To switch the display from light to dark, or somewhere in between (grayscale), such a voltage potential is applied between the two panels. In both transmissive and reflective types, a film of transparent, conductive indium tin oxide (ITO) acts as a common top panel electrode. With transmissive displays, the other surface may be patterned with thin-film transistors to form individual pixels (electrodes) of an active-matrix display. Larger versions of these displays are standard equipment in laptop computers.
Reflective microdisplays have a silicon backplane and contain FET-switched pixels and CMOS support circuitry. These backplanes are generally much less than an inch square yet can hold over 1 million pixels in some cases. Activating pixels cause the crystal molecules between the panels locally to untwist and align with the electric field direction. Now, s-component light entering this area doesn’t switch its polarization state and simply goes in and comes out unchanged. Since the beamsplitter only passes the parallel-polarized (p-component) light, active sections of the display appear dark.
The individual pixels are made to turn off and on from video signal control inputs to row and column registers. Depending on the type of control system pixel voltages can either be single-valued or analog. The choice of system depends on the type of liquid crystal used. Nematics, because of their voltage-dependent twisting, require analog controls. Levels of gray can be had by varying pixel voltage. So-called ferroelectric fluids, in contrast, have just two states, on or off. To get shades of gray requires what is called time-division multiplying. Here regular clock cycles used to time pixel signals are split into smaller pieces. The eye integrates the relatively shorter black and white flashes and perceives the color as gray.
The eye perceives light flashing on and off at frequencies above 30 Hz as a continuous source. If different colors of light flash in sequence, the eye blends the colors to perceive one color. For example, red and blue appear purple. By adding a third color, green, millions of color combinations are possible, including white. These three colors form the familiar RGB scheme used in CRTs. However, CRTs don’t use strobed light. They instead have pixels segmented into the three separate colors. The electron streams are directed at the different areas sequentially. Some transmissive microdisplays use this spatial sequencing scheme as well. Here, pixels are split into three addressable segments, each with its own color filter.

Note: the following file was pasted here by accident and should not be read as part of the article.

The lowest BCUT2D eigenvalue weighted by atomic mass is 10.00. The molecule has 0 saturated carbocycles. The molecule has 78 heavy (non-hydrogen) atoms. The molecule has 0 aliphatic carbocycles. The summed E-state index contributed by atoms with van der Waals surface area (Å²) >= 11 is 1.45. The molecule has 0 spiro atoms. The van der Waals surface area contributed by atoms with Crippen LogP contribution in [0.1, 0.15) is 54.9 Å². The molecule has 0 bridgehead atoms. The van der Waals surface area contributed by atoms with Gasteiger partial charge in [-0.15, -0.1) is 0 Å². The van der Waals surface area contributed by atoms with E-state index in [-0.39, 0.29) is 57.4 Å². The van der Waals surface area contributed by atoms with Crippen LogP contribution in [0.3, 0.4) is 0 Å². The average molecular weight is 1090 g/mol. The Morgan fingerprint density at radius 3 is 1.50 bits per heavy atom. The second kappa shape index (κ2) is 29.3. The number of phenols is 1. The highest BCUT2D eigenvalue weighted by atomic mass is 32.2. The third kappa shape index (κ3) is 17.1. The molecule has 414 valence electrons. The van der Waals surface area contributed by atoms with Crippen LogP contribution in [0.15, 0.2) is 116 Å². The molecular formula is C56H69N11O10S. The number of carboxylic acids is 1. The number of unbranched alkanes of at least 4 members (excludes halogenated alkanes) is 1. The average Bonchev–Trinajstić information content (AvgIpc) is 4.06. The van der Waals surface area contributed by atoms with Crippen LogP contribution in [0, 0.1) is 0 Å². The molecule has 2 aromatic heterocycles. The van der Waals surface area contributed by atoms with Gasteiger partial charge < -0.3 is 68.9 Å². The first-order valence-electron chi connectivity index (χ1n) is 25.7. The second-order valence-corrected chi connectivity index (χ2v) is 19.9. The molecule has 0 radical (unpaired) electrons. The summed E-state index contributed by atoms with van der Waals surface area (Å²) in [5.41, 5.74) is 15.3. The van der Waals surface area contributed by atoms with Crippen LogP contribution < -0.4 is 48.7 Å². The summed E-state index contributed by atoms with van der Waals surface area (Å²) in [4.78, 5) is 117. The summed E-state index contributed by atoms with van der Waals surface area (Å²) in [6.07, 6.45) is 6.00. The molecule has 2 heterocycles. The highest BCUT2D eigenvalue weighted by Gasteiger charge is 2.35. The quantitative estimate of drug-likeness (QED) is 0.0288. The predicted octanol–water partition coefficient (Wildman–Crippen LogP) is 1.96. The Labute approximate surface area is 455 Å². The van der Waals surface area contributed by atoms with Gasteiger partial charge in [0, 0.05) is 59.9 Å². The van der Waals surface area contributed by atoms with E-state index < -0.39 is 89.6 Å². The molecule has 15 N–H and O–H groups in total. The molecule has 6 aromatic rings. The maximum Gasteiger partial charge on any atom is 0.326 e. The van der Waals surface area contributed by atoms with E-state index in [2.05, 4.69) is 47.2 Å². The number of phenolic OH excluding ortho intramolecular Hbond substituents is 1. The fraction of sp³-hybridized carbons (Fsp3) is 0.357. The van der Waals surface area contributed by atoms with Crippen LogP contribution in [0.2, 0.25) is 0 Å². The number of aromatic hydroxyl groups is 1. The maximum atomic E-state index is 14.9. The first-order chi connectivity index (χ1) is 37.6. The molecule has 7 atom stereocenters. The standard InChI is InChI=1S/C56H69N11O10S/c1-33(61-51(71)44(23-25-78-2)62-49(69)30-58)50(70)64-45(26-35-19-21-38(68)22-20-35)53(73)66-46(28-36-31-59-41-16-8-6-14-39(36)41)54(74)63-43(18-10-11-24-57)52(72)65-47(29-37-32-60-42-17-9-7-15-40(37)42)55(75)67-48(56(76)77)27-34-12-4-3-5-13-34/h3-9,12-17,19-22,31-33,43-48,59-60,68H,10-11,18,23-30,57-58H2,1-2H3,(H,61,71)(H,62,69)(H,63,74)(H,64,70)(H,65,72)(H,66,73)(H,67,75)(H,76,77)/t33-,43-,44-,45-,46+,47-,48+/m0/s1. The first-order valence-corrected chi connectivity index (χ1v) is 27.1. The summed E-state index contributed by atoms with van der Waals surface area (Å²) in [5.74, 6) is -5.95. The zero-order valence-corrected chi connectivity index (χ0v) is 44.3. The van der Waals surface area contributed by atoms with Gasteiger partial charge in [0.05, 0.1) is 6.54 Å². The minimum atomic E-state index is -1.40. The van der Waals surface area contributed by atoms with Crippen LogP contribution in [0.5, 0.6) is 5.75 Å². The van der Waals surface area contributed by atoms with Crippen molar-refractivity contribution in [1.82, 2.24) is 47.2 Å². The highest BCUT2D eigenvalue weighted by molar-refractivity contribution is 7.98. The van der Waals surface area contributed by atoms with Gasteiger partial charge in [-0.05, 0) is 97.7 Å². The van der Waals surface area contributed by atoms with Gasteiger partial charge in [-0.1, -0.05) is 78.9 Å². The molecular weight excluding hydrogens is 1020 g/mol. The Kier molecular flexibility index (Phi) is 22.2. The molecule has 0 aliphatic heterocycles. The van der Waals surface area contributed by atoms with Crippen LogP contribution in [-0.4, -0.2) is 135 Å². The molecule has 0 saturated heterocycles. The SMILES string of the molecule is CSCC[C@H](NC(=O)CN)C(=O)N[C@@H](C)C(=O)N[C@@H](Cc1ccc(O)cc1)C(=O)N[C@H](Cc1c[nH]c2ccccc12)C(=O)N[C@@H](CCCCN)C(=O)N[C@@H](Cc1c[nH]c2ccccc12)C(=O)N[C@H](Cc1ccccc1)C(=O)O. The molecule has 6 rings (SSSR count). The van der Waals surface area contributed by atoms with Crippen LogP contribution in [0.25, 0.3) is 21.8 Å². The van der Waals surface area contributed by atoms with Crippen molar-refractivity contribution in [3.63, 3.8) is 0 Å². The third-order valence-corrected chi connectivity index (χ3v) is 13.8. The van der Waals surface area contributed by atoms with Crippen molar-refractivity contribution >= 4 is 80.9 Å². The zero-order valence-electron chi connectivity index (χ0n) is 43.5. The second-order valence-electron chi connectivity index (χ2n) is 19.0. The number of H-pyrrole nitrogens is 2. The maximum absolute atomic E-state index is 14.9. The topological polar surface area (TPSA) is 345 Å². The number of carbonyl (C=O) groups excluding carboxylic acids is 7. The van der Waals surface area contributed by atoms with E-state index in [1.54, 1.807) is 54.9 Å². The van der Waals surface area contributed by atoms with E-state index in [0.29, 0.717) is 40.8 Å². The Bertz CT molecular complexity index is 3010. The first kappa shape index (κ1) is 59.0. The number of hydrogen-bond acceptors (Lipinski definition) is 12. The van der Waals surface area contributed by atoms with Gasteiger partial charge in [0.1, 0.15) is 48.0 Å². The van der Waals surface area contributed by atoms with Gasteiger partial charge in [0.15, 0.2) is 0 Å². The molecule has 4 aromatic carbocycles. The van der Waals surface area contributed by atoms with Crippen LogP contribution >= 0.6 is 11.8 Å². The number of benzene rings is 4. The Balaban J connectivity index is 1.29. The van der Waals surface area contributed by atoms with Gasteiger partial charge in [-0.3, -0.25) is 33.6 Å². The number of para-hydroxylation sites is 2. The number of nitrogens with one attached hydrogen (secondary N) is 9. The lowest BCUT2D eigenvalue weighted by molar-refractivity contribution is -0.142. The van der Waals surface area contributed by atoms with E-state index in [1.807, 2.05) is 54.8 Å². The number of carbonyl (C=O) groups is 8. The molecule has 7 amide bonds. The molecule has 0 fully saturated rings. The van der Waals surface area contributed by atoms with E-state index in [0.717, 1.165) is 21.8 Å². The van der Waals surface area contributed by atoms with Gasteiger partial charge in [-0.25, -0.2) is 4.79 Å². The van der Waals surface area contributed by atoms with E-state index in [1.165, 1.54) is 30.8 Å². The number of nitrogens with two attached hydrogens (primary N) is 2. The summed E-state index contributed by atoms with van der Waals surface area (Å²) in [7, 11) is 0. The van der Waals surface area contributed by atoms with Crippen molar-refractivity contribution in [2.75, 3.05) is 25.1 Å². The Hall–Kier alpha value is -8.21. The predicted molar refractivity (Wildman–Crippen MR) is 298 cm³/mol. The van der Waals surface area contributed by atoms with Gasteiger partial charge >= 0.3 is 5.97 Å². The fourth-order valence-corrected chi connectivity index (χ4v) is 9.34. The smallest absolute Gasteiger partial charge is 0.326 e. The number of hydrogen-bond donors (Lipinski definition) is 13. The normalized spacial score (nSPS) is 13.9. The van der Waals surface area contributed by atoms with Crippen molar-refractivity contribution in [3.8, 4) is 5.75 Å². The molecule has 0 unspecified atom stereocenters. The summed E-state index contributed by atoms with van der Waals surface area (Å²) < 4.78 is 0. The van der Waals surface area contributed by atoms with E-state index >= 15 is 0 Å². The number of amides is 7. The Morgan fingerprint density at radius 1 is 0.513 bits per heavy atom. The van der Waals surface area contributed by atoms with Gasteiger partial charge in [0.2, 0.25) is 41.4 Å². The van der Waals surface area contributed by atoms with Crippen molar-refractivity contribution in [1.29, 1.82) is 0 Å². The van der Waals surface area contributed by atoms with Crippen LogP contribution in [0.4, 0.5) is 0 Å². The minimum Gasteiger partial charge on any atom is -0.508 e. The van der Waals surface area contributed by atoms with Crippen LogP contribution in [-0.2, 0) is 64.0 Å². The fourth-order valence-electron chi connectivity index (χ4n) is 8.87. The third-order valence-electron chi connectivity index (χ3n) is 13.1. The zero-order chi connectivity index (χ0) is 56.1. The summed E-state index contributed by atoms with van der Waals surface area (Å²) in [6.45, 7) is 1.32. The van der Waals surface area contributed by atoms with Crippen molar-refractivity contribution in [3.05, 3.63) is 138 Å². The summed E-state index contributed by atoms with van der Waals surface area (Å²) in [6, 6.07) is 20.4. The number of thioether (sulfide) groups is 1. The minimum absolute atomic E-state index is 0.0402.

The future looks bright
Today there are over 30 microdisplay vendors, according to Chris Chinnock, editor of Microdisplay Report. And there seems to be at least as many microdisplay varieties as well. Most are built around the liquid-crystal model, while others, such as the virtual retinal display from Microvision Inc., Seattle, eliminate the screen altogether. Here, RGB laser light guided by a micromachined (MEMS) mirror paints full-color images on the retina itself.
Still, microdisplays alone are just one piece of the puzzle. They have to be integrated into products that consumers will buy. In that department there appears no shortage of ideas. At the recent Consumer Electronics Show in Los Vegas, for example, one company unveiled a 50-in. rear-projection HDTV (1,920 3 1,080 resolution) based on LCOS technology. Its developers say the set could retail for $2,000, about $8,000 less than conventional models.
|Some LCOS microdisplay makers |
Colorado Microdisplays Inc. www.comicro.com
Three-Five Systems Inc. www.threefive.com
Displaytech Inc. www.displaytec.com
Kopin Corp. www.kopin.com
What are microdisplays?
There are two basic image-viewing methods, virtual and projection. Virtual microdisplays use optics to create magnified images that appear recessed inside a viewfinder. Camcorder viewfinders, for example, use such an optical scheme. Projection microdisplays also use magnifying optics but instead project an image on a screen. The screen may be external, as in the case of multimedia projector or contained within a housing such as in computer monitors or rear-projection TVs.